Credits: 3.00
Instructor: Pandian, Anand
Term: Fall 2018
Meetings: W 12:00PM - 1:15PM, F 12:00PM - 1:15PM
Status: Open

AS.070.237 - Conflict and Environment

How do conflicts in and over environments shape our understandings of identity and belonging? Violence, resource loss, and resettlement may shape landscapes through physical infrastructures or sites of extraction, but they also live on in memory, art, and other social practices. From the fencing of the American west to attempts to save Andean glaciers through the legal recognition of “earth beings,” this course examines the many ways environments and conflict co-shape one another.

Credits: 3.00
Instructor: Ozden-schilling, Thomas
Term: Fall 2018
Meetings: M 3:00PM - 5:20PM
Status: Open

AS.070.251 - Aliens, iPads, and Neurotribes: An Introduction to the Anthropology of Autism

This course is an overview of the emerging anthropology of autism. It surveys the history of the autism diagnosis -- from its original formulation at Johns Hopkins in 1943 to its rapid expansion into a "spectrum" condition in the late 1990s -- and the ways in which social scientists of different disciplines have tried to analyze the role of social and cultural factors in its evolution. The course also looks at a range of ethnographic studies that have asked what it means be autistic in today's world.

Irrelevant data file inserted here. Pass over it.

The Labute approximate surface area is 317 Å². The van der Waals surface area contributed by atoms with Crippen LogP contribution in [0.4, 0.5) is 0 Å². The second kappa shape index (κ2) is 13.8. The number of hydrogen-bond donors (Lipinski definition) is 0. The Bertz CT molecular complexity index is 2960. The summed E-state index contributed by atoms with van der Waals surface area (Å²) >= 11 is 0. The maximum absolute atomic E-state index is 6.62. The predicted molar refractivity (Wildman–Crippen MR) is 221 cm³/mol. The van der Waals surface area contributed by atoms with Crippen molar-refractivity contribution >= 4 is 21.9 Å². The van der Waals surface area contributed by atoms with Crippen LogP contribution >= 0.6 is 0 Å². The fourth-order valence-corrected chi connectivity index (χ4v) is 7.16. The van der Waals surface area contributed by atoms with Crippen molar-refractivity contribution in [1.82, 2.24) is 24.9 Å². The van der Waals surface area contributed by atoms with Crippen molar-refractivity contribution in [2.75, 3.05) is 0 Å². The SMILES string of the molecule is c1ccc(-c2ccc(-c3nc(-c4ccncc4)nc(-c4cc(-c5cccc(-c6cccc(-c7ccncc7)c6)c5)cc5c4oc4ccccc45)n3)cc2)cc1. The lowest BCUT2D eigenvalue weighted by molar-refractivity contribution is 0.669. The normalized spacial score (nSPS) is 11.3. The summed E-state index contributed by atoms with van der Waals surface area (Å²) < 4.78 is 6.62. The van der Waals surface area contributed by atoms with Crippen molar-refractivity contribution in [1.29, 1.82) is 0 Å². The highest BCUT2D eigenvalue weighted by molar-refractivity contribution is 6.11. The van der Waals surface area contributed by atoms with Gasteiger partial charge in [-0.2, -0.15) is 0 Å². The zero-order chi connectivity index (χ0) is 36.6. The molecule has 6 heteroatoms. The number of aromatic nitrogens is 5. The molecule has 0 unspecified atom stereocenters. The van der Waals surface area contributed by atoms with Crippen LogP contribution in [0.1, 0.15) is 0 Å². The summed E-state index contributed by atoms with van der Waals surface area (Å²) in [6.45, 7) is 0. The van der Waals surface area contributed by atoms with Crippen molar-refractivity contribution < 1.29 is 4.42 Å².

Credits: 3.00
Instructor: Platzer, David Lawrence
Term: Fall 2018
Meetings: MWF 9:00AM - 9:50AM
Status: Open

AS.070.281 - Home and Belonging

In this course we will examine different conceptions and experiences of "home" through studies of domesticity, kinship and household in diverse cultural settings. Reading anthropological analysis of urban built environment and locality, we will explore the notions of home and homeland, as realms of care, intimacy and belonging yet also as sites of subjection, discrimination and gender/racial inequality.

Credits: 3.00
Instructor: Procupez, Valeria
Term: Fall 2018
Meetings: TTh 10:30AM - 11:45AM
Status: Waitlist Only

AS.070.295 - Conflict and Security in a Global World

Students will be introduced to problems of global governance in the context of transnational conflicts, changing nature of war, new epidemics and pandemics, and the threats of planetary extinction. What are the ways security is imagined and what kinds of political passions are mobilized for security of people versus security of states.

Credits: 3.00
Instructor: Das, Veena
Term: Fall 2018
Meetings: TTh 10:30AM - 11:45AM
Status: Waitlist Only

AS.070.273 - Ethnographies